Meanwhile Solvay’s nanotechnology efforts are focused on three main areas: electronics and IT; manufacturing and materials; and healthcare and life sciences.

One dramatic success is with its silica products, which generate net sales of over €400 million from eight industrial production sites. Marketed as the Zeosil range, these have applications in industry, personal care and nutrition products. However, their most notable success has been with the automobile tyre industry.

Here the silica products are used to improve tyres’ rolling resistance, something which the company says typically improves fuel consumption by 5-7%. The company has invested in a new 85,000 t/y plant to produce several ranges of Zeosil in Poland, including Zeosil Premium – a new generation of product which will further improve tyre energy efficiency and performance.

Like BASF, Solvay also has an interest in OLED technology. The company has already demonstrated OLED lighting tiles and is working to increase their area. In addition, many current OLED devices are made at pilot scale by depositing many layers on glass using a vacuum process. Working with the specialist R&D Holst Centre in Eindhoven, Solvay has been able to deposit several layers of the OLED by solution processing, which brings the use of printing technologies to produce OLEDs closer.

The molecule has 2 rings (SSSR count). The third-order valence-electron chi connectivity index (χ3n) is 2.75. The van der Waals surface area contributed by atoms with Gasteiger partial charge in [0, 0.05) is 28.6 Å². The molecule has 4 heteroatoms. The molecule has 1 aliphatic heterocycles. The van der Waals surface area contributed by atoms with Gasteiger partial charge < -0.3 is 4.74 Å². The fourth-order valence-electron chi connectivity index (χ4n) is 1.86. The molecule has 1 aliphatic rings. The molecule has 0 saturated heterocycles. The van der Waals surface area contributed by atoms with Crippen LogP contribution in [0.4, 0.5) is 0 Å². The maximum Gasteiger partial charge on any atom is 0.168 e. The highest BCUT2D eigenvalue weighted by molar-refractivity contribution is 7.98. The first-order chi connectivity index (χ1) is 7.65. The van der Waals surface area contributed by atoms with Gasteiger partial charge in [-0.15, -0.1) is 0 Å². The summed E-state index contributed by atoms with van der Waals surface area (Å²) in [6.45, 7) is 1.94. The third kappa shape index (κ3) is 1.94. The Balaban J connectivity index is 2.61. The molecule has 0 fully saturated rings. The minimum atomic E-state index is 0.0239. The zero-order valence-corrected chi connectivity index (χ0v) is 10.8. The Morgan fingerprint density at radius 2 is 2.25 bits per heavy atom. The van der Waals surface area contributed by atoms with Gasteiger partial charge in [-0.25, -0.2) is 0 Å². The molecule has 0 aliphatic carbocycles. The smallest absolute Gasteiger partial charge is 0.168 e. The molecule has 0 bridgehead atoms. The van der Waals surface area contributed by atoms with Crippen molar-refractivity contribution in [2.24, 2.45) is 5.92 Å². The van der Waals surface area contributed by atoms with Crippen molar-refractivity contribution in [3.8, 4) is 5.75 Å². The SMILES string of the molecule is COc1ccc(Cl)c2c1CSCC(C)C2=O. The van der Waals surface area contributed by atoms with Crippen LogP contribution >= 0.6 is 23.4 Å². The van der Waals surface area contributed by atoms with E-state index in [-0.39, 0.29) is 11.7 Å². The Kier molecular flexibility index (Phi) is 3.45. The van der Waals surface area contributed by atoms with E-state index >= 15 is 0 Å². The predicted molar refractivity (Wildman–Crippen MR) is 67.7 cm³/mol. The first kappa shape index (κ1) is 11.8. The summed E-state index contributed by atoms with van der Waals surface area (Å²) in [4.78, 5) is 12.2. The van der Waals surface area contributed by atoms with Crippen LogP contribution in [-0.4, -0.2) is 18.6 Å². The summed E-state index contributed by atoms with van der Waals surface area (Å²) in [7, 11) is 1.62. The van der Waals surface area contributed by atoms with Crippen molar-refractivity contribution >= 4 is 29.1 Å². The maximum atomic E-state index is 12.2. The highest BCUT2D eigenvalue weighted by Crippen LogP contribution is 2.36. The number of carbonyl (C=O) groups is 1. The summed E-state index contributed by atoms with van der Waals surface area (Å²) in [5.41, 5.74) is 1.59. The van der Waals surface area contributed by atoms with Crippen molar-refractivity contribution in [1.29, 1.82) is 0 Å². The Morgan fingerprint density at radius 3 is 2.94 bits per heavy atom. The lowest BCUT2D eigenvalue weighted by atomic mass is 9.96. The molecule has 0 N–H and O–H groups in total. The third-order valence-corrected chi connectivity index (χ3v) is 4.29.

Use of printing technologies on flexible substrates will enable large scale manufacturing of OLEDs for general lighting applications, and will bring some additional features such as thin, flexible, and potentially transparent light sources that could be integrated in ceiling, walls, windows and other locations.

One of Dow Benelux’s key nanotechnology strategies involves working with Utrecht University in order to develop a process to produce ethylene and propylene from fast growing trees and grasses. The difference between this and other bio-based solutions is that the new products have exactly the same structures and properties as those manufactured by the traditional oil-based routes and so can be exact substitutes for them.

The key to the process lies in new kinds of iron catalyst which consist of tiny nanoparticles separated from each other on carbon nanofibres. In laboratory tests the catalysts have proved what the company describes as highly effective at converting a biomass-derived synthesis gas into ethylene and propylene, notably without producing a large amount of unwanted methane which can be a by-product of iron-based catalysis processes.